Without Marty we would have been in a far more serious situation because daughter's house was not dog proof. (Damaged fence with lots of hidden places for dogs to use in escaping!)

But Marley the cat was with us. But we had no cat food nor a litter box. Solution? I stop at PetCo in Paso Robles on my way back from Cambria. Great idea for me to pick up the necessarys of cat ownership.

One MINOR problem. I don't have ID, ATM card, credit cards or cash. And my trusty checkbook is in my loom room. Solution? Daughter calls store and arranges to pay for items we need over the phone with her credit card. Perfect!

Except the store has just changed computer systems and the clerk can't override the computer's demand for a card swipe.

Imagine for a moment you have been through what has been described above. And you are now really flummoxed. And the clerk turns to you and says wait here. You stand in front of the register feeling completely out of control when the clerk, who really is the store manager, walks back up with a fist full of store gift cards. She runs them through the computer that wanted something to swipe. I ask her when she will be on duty next so I can pay her and she says that I have been through enough for the day and to take care of my fur baby. (Something to that effect. I really don't remember the exact words now cuz I was sort of overwhelmed by the sheer generosity of the woman and I had started to cry.)

One of my friends said, when I thanked her for her expressions of concern and willingness to assist, "it takes a village". So very, very true.

But it takes a kind village. Many of my friends and acquaintances offered assistance. One offered her 5th wheel, others offered their homes or funds to see us through. It was humbling and overwhelming.  You and the three people I described above, two friends and a stranger, made this journey through a wildfire an amazing statement of generosity and humanness. And I thank you all!

So my thoughts now turn to all the countries in the world and all the people in them that are faced with and deal with displacement. If I, a very comfortable white American, feel helpless and overwhelmed with a wildfire, what do the people of Allepo or Tikrit or Mosul or a hundred other places feel when they are forced to leave?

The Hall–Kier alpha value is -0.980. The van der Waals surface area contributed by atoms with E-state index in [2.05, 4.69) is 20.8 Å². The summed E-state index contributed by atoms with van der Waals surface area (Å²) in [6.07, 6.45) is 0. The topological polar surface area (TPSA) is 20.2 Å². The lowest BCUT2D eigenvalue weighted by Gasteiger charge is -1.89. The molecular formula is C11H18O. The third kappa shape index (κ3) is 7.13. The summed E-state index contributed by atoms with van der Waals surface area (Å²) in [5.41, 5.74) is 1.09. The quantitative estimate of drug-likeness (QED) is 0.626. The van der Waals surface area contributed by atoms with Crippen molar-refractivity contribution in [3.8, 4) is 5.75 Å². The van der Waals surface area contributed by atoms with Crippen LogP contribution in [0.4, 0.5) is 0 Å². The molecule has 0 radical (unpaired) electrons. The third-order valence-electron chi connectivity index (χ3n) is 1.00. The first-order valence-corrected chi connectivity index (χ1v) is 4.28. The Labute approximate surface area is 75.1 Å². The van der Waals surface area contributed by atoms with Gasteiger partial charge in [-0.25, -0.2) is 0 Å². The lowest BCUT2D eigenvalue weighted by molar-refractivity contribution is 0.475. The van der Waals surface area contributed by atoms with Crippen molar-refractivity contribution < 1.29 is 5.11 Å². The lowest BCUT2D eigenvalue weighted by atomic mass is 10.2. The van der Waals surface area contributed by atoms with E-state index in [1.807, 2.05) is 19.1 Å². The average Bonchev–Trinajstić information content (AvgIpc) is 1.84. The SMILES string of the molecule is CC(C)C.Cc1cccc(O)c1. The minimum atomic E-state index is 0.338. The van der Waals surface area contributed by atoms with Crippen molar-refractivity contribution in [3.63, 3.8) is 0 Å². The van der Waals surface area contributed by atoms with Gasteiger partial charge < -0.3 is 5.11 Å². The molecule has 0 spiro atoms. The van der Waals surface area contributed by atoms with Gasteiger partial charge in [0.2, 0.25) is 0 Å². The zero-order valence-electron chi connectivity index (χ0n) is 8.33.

I have touched a tiny edge of what they feel. A tiny, tiny edge.

I am home and safe. The dogs come home tomorrow. My life will return to its very comfortable state. The people Allepo, Tikrit, Mosul or the hundred other place will not.

Friday, April 21, 2017

Talkin' to Myself: FATHER

Talkin' to Myself: FATHER: The thing I remember most about him is his singing. Story has it that he joined the Lindsay Presbyterian Church because of its choir (an...


The thing I remember most about him is his singing.

Story has it that he joined the Lindsay Presbyterian Church because of its choir (and its choir director--Virginia Hanigan) He was, as a striking viking from Minnesota, a Lutheran. But singing mattered more than liturgy.

Story has it that he made a recording of "Always" and sent the record to my mother before he shipped out to the South Pacific.

Dad would sing whether you asked him or not. He lead the singing at any public event. He could be found at the weekly Kiwanis Club meeting leading the men of the small community in "America" or other patriotic songs.

He was Virginia's go-to tenor for solos. I have one recording of his singing- a solo in a song written by Virginia and Joe Ippolito (my high school senior humanities teacher). I play it every once in a while just to hear him sing.

One of those strongest memories that I have is of Dad singing "Thank Heaven for Little Girls" to me at a family party. He had imbibed a bit but he stayed on key through the whole song.

He was the only person that could quiet my daughter when she was suffering from colic. He would walk the house singing any song he could think of.  She didn't sleep. She just lay her head on his shoulder and listened.

He was happiest when he was singing. He had no training- just a natural talent. Until he joined a barbershop group in a nearby town (Porterville). He was in his 60's then but his voice improved and his tone mellowed as he learned techniques ways to breathe.

But I never saw one of his barbershop performances. I was a single mom then and I was finishing law school and starting my career.

But now I would give anything to have hear them and to see the look on his face as he reveled in the performance.That has become a stronger feeling now that I have had the privilege of singing with a talented director (Gary Lamprecht) and a group of dedicated singers better known as Vocal Arts Ensemble who have taught me those same techniques. Singing with those who share your passion for music is indescribable. 

He had found his group and shared that passion.

Today, my high school friend, John Bastady sent me pictures for 1987 of the Mineral King Chorus (I THINK  that was the name) .

I got to see his face while he was singing.

He was happiest when he was singing.

Second row, second from the left. Harold "Giz" Gisvold
I know that feeling. I cry knowing that I share that feeling with him.

Of all my mixed feeling about my father, the thankfulness I feel for the gift of song outweighs everything else.

Friday, April 14, 2017



No weaving class today so I weave at home. It takes me three tries to get this far.